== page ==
implicitness


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im·plic·it

 (ĭm-plĭs′ĭt)
adj.
1. Implied or understood though not directly expressed: an implicit agreement not to raise the touchy subject.
2. Contained in the nature of something though not readily apparent: "Frustration is implicit in any attempt to express the deepest self" (Patricia Hampl).
3. Having no doubts or reservations; unquestioning: implicit trust.

[Latin implicitus, variant of implicātus, past participle of implicāre, to entangle; see implicate.]

im·plic′it·ly adv.
im·plic′it·ness n.
ThesaurusAntonymsRelated WordsSynonymsLegend:
Noun1.implicitness - inexplicitness as a consequence of being implied or indirect
inexplicitness - unclearness by virtue of not being explicit
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References in classic literature ?
His affection was proved to have been sincere, and his conduct cleared of all blame, unless any could attach to the implicitness of his confidence in his friend.
The contributions in this special issue demonstrate that neither a focus on the implicitness of ethics, nor one on their explicitness, provides a full understanding of the dynamic interactions between processes of socio-cultural change and the (re)formulation of people's ethical commitments.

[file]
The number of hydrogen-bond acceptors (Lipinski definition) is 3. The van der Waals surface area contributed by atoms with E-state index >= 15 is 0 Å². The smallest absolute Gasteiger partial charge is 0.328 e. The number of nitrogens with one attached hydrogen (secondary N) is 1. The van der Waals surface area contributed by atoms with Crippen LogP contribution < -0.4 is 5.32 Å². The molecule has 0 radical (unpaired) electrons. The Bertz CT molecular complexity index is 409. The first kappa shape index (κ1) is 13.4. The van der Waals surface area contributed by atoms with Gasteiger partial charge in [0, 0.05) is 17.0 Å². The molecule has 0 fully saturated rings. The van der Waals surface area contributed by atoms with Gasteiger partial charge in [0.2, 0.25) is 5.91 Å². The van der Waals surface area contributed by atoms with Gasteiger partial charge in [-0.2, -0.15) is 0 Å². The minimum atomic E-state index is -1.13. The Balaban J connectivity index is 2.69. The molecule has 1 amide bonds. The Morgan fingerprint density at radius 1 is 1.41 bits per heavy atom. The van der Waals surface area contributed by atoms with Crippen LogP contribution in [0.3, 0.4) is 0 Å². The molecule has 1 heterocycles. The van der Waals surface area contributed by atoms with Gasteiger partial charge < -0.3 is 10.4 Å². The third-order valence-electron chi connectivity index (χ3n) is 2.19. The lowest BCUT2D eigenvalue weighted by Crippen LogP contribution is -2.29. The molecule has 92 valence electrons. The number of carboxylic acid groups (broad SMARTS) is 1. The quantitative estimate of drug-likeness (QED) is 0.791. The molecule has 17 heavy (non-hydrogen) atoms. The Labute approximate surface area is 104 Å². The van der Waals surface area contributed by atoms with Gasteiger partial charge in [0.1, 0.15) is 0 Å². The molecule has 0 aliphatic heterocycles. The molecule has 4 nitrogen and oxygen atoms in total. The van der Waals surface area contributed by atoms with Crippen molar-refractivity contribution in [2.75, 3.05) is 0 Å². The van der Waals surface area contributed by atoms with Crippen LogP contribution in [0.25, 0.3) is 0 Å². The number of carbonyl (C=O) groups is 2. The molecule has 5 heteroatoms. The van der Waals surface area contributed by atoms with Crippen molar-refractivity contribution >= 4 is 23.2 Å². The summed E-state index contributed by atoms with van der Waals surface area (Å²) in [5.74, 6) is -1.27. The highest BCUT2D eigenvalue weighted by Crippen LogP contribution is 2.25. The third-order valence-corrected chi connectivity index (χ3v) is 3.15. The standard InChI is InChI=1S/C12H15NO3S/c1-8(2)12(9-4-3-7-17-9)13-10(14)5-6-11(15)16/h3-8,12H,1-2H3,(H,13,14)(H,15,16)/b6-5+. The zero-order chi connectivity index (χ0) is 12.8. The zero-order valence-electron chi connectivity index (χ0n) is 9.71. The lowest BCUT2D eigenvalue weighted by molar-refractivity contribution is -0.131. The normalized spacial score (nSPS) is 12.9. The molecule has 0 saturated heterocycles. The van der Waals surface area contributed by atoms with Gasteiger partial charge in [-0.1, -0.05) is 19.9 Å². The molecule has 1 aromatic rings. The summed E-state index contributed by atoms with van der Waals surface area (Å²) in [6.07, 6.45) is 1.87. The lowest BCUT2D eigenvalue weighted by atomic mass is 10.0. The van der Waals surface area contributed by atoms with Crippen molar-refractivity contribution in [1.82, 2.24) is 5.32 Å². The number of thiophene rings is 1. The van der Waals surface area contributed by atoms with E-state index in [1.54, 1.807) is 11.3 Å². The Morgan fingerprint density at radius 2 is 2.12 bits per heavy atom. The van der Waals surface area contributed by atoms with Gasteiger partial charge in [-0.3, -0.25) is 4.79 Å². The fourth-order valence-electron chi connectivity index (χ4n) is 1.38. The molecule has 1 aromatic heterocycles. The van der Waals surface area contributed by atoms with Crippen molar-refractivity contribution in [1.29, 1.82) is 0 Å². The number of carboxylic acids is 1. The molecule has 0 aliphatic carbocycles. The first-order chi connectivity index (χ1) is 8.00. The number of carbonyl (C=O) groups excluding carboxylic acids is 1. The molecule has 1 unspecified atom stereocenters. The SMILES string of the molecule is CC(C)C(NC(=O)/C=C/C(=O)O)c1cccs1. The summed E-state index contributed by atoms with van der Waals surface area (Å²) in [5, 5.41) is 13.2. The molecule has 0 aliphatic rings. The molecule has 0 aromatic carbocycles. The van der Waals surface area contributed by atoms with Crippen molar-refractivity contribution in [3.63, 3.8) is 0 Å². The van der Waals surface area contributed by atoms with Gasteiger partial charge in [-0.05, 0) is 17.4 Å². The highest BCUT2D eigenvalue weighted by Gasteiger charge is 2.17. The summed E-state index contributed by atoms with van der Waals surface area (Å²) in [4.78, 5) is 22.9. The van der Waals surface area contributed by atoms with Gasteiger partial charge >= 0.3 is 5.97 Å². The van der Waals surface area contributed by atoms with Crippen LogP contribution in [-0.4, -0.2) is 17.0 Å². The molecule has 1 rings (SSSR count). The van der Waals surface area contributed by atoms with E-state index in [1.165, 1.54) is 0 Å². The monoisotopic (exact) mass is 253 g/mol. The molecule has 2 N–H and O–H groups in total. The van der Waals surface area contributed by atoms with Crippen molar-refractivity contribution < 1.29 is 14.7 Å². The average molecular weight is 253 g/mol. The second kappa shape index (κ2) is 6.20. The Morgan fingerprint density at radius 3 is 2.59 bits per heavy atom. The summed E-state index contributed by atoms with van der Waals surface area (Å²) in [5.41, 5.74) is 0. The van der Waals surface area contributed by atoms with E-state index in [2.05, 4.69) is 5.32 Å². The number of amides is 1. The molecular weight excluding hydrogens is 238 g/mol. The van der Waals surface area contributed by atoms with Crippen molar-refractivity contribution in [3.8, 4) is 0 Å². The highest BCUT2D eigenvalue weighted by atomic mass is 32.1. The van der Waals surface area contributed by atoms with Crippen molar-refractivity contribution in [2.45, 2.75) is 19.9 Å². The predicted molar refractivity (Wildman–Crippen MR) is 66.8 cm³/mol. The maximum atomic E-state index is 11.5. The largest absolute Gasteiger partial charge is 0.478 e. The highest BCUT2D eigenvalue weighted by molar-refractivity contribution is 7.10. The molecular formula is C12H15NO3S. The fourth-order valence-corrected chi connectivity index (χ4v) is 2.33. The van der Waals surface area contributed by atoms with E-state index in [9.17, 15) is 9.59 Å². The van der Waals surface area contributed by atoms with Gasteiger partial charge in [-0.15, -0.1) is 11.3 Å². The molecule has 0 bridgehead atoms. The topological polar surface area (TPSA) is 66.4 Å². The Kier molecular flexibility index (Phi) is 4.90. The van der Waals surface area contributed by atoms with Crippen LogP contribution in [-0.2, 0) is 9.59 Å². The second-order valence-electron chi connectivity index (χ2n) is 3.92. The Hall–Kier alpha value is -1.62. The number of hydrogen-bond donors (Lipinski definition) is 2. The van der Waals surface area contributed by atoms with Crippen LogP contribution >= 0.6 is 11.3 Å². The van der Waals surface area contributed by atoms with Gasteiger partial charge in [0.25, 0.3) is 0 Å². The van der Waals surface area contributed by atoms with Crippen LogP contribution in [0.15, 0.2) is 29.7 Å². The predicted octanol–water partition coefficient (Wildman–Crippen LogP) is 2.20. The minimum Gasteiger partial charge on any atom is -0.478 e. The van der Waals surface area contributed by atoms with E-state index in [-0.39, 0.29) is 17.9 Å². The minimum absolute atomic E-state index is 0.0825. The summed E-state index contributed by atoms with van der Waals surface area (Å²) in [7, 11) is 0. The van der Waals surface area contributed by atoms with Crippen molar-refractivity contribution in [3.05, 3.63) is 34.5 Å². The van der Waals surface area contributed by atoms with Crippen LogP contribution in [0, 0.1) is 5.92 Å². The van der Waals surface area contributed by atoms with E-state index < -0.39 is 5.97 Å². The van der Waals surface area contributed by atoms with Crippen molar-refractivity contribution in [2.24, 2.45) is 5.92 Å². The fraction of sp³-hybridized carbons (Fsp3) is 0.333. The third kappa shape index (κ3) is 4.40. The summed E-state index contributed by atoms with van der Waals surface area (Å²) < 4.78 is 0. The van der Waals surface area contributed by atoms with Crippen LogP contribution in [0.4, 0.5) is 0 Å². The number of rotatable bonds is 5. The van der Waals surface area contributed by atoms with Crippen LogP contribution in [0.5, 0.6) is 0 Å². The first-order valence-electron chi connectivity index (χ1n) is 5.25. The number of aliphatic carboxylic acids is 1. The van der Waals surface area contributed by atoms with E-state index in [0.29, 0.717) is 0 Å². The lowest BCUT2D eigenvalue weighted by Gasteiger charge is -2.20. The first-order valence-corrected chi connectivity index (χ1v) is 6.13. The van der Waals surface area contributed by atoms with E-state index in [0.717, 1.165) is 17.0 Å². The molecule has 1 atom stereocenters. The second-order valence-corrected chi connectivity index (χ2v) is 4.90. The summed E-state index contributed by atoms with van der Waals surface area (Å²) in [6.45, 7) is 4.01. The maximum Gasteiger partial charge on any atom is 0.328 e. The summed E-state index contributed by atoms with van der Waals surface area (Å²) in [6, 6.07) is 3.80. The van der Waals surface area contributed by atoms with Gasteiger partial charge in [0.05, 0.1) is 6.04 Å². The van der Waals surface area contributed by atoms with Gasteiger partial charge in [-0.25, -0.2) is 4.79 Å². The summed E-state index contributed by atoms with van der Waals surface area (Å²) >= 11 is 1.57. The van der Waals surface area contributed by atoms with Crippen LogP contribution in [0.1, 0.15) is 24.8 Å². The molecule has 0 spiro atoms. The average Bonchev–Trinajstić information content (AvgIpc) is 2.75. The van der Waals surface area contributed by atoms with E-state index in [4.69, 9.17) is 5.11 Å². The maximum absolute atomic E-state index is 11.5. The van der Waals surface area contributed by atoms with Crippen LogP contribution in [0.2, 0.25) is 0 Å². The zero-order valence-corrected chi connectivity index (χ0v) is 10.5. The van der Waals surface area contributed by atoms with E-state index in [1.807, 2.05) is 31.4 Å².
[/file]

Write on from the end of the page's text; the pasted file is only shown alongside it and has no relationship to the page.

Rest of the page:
However, this finding has been difficult to replicate (Fattorini, Pinto, Rotondaro, & Doricchi, 2015) and the implicitness of the odd-even task is questionable.
Taha (2009) also states that the implicitness inherited in the title is explicit in the text where the author's intentions are revealed and motivated.
The collective biography of GDR journalism professors presented in this article is based on the implicitness in the sociology of science approach that an academic discipline is the product of cognitive and social parameters.
It is possible to observe a division along ideological lines, something that has also been pointed out by MPs who are uncomfortable with the informality and implicitness of this division.
We indicate the need to situate the pragmatic notion of implicitness relative to in the continuity of a specific community's culture.
In fact, the network would be designed and used in the context of a Policy that had implicitness, a culture and a history, that could facilitate the ways to relate in a new space mediated by technology.
The multiple use of frames within one shot visualize the silence or implicitness, the inability to exchange emotions and thoughts with others, and the unwillingness to connect, which are amply described in the novel, signifying reclusion and the fragmentation caused by trauma.
Despite this implicitness and appearance of a banal place for fishing and everyday behaviour, the succession of events as well as the details of the space configuration--none of them left to chance--perfectly fit Eliade's description of sacred spatiality, including the existence of a tower and its ladder, an essential detail in the economy of the narrative:
Yuan Renguo says frankly that Moutai's blending reflects Confucianism's enterprising spirit, benevolence, and harmony, Buddhism's charity, implicitness, and elusiveness, as well as Taoism's philosophy of learning from nature and achieving the harmony between man and nature.